Mozart's Children: nearly 200 young musicians of various levels of proficiency in a unique composition by Kryštof Mařatka

Mozart's Children: nearly 200 young musicians of various levels of proficiency in a unique composition by Kryštof Mařatka

The most ambitious, the most unrepeatable, and the most challenging to produce. This is this year's “Mozart's Children” festival, whose Gala Concert will take place this Sunday at the Janáček Theater. Nearly two hundred performers will appear on stage, with young talents from all over South Moravia outnumbering professional musicians.

“We have never made any secret of our high ambitions when we presented children with challenges like Dvořák's “From the New World”, a concert with Hradišťan, a jazz big band, or band Tata Bojs. But this year's concert exceeds all of this,” said Marie Kučerová, director of the Brno Philharmonic. She pointed out that over the course of one evening, children will try three different types of cooperation: in the first one, they’ll form the basis of a large ensemble while professional musicians simply complement them, in the second one it is the other way around, and the third one will feature small and young dancers joining the music.

Nearly two hundred performers will appear on stage on Sunday, with young talents from all over South Moravia far outnumbering the professional musicians. “This is thanks to Kryštof Mařatka's composition “Invisible Forest”, which will be performed in its Czech premiere. The author composed it for children of all ages and different musical levels. They form the basis of the orchestra with the adults only complementing them. And not only philharmonic musicians, but also teachers from the elementary school and even mothers,” said Kristýna Drášilová, project coordinator and education teacher at the Brno Philharmonic. Mařatka was commissioned for this melodramatic fable by the Paris Philharmonic to involve children from troubled slums and then performed in France's most prestigious concert hall. The fairy-tale-like story tells of how an actor lost in the Bohemian Forest began to sing and act. “The role of the narrator will be assumed directly by Mařatka. It's great that the children will get to perform a piece by a living author, whom they also become personally acquainted with,” Drášilová emphasized. The closing ceremony will take place on Sunday 12 June at 7pm at the Janáček Theater.

It’s not only the composition itself that is specific, but also the process of its preparation. “The final form was actually a surprise for us, because the work allows for performance in almost any ensemble. It is not standard for a symphony orchestra to have twelve flutists and sixteen cellists. The goal was to allow all musicians who have the desire to play and improve to participate. Since this is a contemporary piece, the orchestra is expected to use non-standard sonic instruments such as disassembled flutes, pipes, the soundboard of a cello, stomping, whistling, calling, and singing. On top of this, the kids learned to follow the conductor's gestures during the playing, and even sitting on the chairs was problematic in the beginning. Despite all these challenges, the conductor and choirmaster Michal Jančík led the children to a result that he can proudly speak of as professional," said Drášilová. There are twenty-five philharmonic musicians in the orchestra for this piece, about seventy children, and they are supplemented by eighty children from the Kantiléna choir.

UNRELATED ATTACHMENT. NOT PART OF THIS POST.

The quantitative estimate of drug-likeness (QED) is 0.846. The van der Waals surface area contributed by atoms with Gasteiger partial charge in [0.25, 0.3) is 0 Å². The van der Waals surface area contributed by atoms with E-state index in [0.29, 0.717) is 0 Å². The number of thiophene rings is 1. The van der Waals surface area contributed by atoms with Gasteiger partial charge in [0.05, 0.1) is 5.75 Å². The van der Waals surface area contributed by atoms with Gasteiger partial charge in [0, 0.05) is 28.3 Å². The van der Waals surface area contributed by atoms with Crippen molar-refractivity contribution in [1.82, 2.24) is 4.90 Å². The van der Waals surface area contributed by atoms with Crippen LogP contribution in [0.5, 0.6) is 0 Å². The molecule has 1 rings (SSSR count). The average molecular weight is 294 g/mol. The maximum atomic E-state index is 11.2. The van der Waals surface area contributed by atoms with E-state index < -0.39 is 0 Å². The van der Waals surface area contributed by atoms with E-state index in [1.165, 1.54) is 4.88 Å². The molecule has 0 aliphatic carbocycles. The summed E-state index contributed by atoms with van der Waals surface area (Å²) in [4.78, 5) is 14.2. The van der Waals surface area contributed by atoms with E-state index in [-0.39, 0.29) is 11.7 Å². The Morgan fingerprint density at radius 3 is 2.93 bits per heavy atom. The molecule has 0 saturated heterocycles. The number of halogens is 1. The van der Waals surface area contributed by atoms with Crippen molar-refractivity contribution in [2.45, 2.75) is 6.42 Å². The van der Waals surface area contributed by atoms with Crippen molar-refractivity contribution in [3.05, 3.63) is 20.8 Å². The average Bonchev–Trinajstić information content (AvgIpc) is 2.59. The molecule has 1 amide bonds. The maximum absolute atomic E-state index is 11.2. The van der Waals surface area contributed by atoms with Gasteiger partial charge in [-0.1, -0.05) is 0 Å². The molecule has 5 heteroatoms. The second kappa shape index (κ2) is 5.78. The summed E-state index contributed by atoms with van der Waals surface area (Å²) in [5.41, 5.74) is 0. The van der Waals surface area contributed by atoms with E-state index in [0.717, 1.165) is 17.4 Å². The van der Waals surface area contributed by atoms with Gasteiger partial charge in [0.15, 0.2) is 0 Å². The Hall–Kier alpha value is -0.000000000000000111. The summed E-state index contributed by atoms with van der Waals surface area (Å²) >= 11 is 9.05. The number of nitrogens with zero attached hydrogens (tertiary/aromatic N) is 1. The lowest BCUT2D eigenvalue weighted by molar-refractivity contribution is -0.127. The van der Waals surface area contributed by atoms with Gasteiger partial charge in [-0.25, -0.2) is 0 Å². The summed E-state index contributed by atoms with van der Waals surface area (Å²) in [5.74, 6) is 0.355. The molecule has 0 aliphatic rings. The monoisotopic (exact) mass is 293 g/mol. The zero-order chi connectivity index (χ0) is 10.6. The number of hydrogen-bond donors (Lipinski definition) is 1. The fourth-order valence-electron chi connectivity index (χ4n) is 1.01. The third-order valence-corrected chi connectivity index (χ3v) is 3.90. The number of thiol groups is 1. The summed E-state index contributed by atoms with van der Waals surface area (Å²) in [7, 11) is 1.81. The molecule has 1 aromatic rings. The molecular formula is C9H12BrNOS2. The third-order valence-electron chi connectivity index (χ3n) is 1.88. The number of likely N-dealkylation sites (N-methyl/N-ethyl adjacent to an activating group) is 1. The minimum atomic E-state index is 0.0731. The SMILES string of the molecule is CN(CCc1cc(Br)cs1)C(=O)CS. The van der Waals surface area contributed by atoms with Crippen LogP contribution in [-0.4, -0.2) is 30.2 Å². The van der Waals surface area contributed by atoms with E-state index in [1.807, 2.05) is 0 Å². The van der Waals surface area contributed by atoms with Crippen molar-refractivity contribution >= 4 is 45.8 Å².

The more experienced pupils of the Elementary Art School will perform with the Philharmonic in the second piece of the concert: the symphonic poem “The Wild Dove” by Antonín Dvořák. Inspired by a ballad from Erben's “Bouquet”, the work was premiered at the Besední dům, the current home of the Brno Philharmonic, under the baton of Leoš Janáček in 1898.

The second half of the concert features Bohuslav Martinů's ballet comedy “Who is the Most Powerful in the World?” while the Philharmonic joins forces with the talents of the Brno Dance Conservatory. This piece was also premiered in Brno in 1925 under the baton of Břetislav Bakala, later the first chief conductor of the Brno Philharmonic. Its plot is based on an English fairy tale about how mouse parents choose for their daughter a groom who is the most powerful in the world.

The concert is being filmed by Czech Television, which is preparing a documentary about the project and the composition “Invisible Forest”.

The gala concert is the highlight of the festival program. But it's far from the only one. There are also concerts for kindergartens and schools, music workshops, and the traditional Children's Soloist Concert. “This will allow children to play with a professional orchestra, featuring themselves as soloists. The best from all over South Moravia will perform, and people can look forward to solo dulcimer, accordion, piano, trumpet, and harpsichord," said Petr Karas, director of the co-organizing Smetana Elementary Art School.

Photo: festival archive

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